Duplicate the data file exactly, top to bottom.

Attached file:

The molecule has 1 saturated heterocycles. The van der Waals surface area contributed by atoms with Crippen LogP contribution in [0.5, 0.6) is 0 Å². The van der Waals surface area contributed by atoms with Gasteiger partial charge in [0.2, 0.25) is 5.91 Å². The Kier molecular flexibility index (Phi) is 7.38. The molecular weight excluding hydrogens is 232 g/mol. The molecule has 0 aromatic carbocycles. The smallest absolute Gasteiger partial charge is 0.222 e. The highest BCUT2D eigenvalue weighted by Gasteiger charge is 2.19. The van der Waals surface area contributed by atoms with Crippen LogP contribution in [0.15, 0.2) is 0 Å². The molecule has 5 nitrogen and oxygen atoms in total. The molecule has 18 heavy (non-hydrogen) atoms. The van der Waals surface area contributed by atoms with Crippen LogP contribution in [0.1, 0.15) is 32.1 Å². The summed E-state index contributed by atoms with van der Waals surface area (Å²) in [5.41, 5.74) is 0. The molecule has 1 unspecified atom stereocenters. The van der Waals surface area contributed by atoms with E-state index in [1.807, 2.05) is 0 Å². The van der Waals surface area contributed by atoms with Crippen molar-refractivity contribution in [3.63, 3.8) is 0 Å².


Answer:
The molecule has 1 saturated heterocycles. The van der Waals surface area contributed by atoms with Crippen LogP contribution in [0.5, 0.6) is 0 Å². The van der Waals surface area contributed by atoms with Gasteiger partial charge in [0.2, 0.25) is 5.91 Å². The Kier molecular flexibility index (Phi) is 7.38. The molecular weight excluding hydrogens is 232 g/mol. The molecule has 0 aromatic carbocycles. The smallest absolute Gasteiger partial charge is 0.222 e. The highest BCUT2D eigenvalue weighted by Gasteiger charge is 2.19. The van der Waals surface area contributed by atoms with Crippen LogP contribution in [0.15, 0.2) is 0 Å². The molecule has 5 nitrogen and oxygen atoms in total. The molecule has 18 heavy (non-hydrogen) atoms. The van der Waals surface area contributed by atoms with Crippen LogP contribution in [0.1, 0.15) is 32.1 Å². The summed E-state index contributed by atoms with van der Waals surface area (Å²) in [5.41, 5.74) is 0. The molecule has 1 unspecified atom stereocenters. The van der Waals surface area contributed by atoms with E-state index in [1.807, 2.05) is 0 Å². The van der Waals surface area contributed by atoms with Crippen molar-refractivity contribution in [3.63, 3.8) is 0 Å².